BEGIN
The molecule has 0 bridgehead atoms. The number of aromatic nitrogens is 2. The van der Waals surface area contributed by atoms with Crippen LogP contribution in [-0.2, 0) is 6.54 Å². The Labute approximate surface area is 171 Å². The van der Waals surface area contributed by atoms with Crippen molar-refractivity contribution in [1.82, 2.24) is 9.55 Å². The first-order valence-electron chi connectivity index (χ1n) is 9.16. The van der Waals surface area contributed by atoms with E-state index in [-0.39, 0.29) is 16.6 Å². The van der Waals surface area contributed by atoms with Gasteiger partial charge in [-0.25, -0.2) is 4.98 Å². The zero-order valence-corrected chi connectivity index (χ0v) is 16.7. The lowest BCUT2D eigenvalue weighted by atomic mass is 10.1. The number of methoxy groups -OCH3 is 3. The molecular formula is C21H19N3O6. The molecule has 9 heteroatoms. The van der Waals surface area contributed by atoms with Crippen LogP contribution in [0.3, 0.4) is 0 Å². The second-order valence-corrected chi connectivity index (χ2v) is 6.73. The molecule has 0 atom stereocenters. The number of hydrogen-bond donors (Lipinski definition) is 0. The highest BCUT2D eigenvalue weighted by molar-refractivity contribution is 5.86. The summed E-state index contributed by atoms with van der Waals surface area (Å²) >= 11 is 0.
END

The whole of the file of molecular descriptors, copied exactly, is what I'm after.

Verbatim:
The molecule has 0 bridgehead atoms. The number of aromatic nitrogens is 2. The van der Waals surface area contributed by atoms with Crippen LogP contribution in [-0.2, 0) is 6.54 Å². The Labute approximate surface area is 171 Å². The van der Waals surface area contributed by atoms with Crippen molar-refractivity contribution in [1.82, 2.24) is 9.55 Å². The first-order valence-electron chi connectivity index (χ1n) is 9.16. The van der Waals surface area contributed by atoms with E-state index in [-0.39, 0.29) is 16.6 Å². The van der Waals surface area contributed by atoms with Gasteiger partial charge in [-0.25, -0.2) is 4.98 Å². The zero-order valence-corrected chi connectivity index (χ0v) is 16.7. The lowest BCUT2D eigenvalue weighted by atomic mass is 10.1. The number of methoxy groups -OCH3 is 3. The molecular formula is C21H19N3O6. The molecule has 9 heteroatoms. The van der Waals surface area contributed by atoms with Crippen LogP contribution in [0.3, 0.4) is 0 Å². The second-order valence-corrected chi connectivity index (χ2v) is 6.73. The molecule has 0 atom stereocenters. The number of hydrogen-bond donors (Lipinski definition) is 0. The highest BCUT2D eigenvalue weighted by molar-refractivity contribution is 5.86. The summed E-state index contributed by atoms with van der Waals surface area (Å²) >= 11 is 0.